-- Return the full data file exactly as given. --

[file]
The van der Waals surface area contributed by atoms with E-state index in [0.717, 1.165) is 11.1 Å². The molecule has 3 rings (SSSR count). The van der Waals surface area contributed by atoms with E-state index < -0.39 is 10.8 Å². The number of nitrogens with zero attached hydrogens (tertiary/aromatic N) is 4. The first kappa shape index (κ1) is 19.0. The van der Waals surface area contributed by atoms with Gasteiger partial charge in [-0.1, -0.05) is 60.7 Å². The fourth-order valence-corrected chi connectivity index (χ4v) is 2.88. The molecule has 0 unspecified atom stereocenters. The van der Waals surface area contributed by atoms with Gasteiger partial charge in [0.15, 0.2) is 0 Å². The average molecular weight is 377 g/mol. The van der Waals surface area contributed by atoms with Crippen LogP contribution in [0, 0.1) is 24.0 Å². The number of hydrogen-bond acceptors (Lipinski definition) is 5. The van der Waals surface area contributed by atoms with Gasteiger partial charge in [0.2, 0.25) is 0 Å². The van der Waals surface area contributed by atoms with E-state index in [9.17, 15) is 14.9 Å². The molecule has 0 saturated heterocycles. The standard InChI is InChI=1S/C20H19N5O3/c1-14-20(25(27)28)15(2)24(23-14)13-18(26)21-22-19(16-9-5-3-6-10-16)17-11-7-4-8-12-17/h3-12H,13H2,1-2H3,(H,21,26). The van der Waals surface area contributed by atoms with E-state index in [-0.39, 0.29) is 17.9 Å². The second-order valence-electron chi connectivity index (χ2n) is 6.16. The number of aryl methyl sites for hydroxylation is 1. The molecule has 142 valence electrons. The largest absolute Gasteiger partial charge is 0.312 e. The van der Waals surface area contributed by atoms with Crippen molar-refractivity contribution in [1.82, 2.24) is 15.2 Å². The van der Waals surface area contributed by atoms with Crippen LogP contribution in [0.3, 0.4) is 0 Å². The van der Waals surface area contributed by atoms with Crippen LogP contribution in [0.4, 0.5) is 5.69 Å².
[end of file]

The van der Waals surface area contributed by atoms with E-state index in [0.717, 1.165) is 11.1 Å². The molecule has 3 rings (SSSR count). The van der Waals surface area contributed by atoms with E-state index < -0.39 is 10.8 Å². The number of nitrogens with zero attached hydrogens (tertiary/aromatic N) is 4. The first kappa shape index (κ1) is 19.0. The van der Waals surface area contributed by atoms with Gasteiger partial charge in [-0.1, -0.05) is 60.7 Å². The fourth-order valence-corrected chi connectivity index (χ4v) is 2.88. The molecule has 0 unspecified atom stereocenters. The van der Waals surface area contributed by atoms with Gasteiger partial charge in [0.15, 0.2) is 0 Å². The average molecular weight is 377 g/mol. The van der Waals surface area contributed by atoms with Crippen LogP contribution in [0, 0.1) is 24.0 Å². The number of hydrogen-bond acceptors (Lipinski definition) is 5. The van der Waals surface area contributed by atoms with Gasteiger partial charge in [0.2, 0.25) is 0 Å². The van der Waals surface area contributed by atoms with E-state index in [9.17, 15) is 14.9 Å². The molecule has 0 saturated heterocycles. The standard InChI is InChI=1S/C20H19N5O3/c1-14-20(25(27)28)15(2)24(23-14)13-18(26)21-22-19(16-9-5-3-6-10-16)17-11-7-4-8-12-17/h3-12H,13H2,1-2H3,(H,21,26). The van der Waals surface area contributed by atoms with E-state index in [-0.39, 0.29) is 17.9 Å². The second-order valence-electron chi connectivity index (χ2n) is 6.16. The number of aryl methyl sites for hydroxylation is 1. The molecule has 142 valence electrons. The largest absolute Gasteiger partial charge is 0.312 e. The van der Waals surface area contributed by atoms with Crippen molar-refractivity contribution in [1.82, 2.24) is 15.2 Å². The van der Waals surface area contributed by atoms with Crippen LogP contribution in [0.3, 0.4) is 0 Å². The van der Waals surface area contributed by atoms with Crippen LogP contribution in [0.4, 0.5) is 5.69 Å².